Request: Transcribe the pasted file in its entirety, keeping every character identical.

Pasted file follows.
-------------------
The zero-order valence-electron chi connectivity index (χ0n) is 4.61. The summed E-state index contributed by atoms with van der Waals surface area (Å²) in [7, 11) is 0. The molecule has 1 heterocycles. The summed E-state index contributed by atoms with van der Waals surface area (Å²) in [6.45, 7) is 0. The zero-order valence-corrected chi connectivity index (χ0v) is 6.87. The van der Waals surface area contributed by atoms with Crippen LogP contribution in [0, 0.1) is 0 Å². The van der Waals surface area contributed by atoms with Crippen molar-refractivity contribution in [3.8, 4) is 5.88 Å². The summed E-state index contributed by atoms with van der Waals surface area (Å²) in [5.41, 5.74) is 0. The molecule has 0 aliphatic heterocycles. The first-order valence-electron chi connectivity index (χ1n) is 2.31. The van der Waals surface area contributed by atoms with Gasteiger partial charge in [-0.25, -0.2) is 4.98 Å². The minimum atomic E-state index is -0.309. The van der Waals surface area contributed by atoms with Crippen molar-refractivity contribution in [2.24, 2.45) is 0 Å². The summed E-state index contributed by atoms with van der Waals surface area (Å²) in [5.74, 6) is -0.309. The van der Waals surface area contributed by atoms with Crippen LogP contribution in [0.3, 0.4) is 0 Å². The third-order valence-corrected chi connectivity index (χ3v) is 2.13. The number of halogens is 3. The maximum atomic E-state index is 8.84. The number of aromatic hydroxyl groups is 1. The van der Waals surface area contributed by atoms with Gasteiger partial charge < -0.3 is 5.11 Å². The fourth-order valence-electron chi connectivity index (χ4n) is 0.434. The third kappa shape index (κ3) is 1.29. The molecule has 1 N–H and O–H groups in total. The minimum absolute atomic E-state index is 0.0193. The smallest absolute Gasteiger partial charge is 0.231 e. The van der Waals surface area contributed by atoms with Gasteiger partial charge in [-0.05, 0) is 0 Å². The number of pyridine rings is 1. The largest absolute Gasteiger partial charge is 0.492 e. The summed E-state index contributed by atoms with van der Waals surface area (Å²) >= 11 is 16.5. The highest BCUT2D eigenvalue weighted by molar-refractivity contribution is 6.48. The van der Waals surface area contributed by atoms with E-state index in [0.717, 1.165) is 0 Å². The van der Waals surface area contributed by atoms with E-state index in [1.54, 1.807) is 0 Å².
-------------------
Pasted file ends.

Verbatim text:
The zero-order valence-electron chi connectivity index (χ0n) is 4.61. The summed E-state index contributed by atoms with van der Waals surface area (Å²) in [7, 11) is 0. The molecule has 1 heterocycles. The summed E-state index contributed by atoms with van der Waals surface area (Å²) in [6.45, 7) is 0. The zero-order valence-corrected chi connectivity index (χ0v) is 6.87. The van der Waals surface area contributed by atoms with Crippen LogP contribution in [0, 0.1) is 0 Å². The van der Waals surface area contributed by atoms with Crippen molar-refractivity contribution in [3.8, 4) is 5.88 Å². The summed E-state index contributed by atoms with van der Waals surface area (Å²) in [5.41, 5.74) is 0. The molecule has 0 aliphatic heterocycles. The first-order valence-electron chi connectivity index (χ1n) is 2.31. The van der Waals surface area contributed by atoms with Gasteiger partial charge in [-0.25, -0.2) is 4.98 Å². The minimum atomic E-state index is -0.309. The van der Waals surface area contributed by atoms with Crippen molar-refractivity contribution in [2.24, 2.45) is 0 Å². The summed E-state index contributed by atoms with van der Waals surface area (Å²) in [5.74, 6) is -0.309. The van der Waals surface area contributed by atoms with Crippen LogP contribution in [0.3, 0.4) is 0 Å². The third-order valence-corrected chi connectivity index (χ3v) is 2.13. The number of halogens is 3. The maximum atomic E-state index is 8.84. The number of aromatic hydroxyl groups is 1. The van der Waals surface area contributed by atoms with Gasteiger partial charge < -0.3 is 5.11 Å². The fourth-order valence-electron chi connectivity index (χ4n) is 0.434. The third kappa shape index (κ3) is 1.29. The molecule has 1 N–H and O–H groups in total. The minimum absolute atomic E-state index is 0.0193. The smallest absolute Gasteiger partial charge is 0.231 e. The van der Waals surface area contributed by atoms with Gasteiger partial charge in [-0.05, 0) is 0 Å². The number of pyridine rings is 1. The largest absolute Gasteiger partial charge is 0.492 e. The summed E-state index contributed by atoms with van der Waals surface area (Å²) >= 11 is 16.5. The highest BCUT2D eigenvalue weighted by molar-refractivity contribution is 6.48. The van der Waals surface area contributed by atoms with E-state index in [0.717, 1.165) is 0 Å². The van der Waals surface area contributed by atoms with E-state index in [1.54, 1.807) is 0 Å².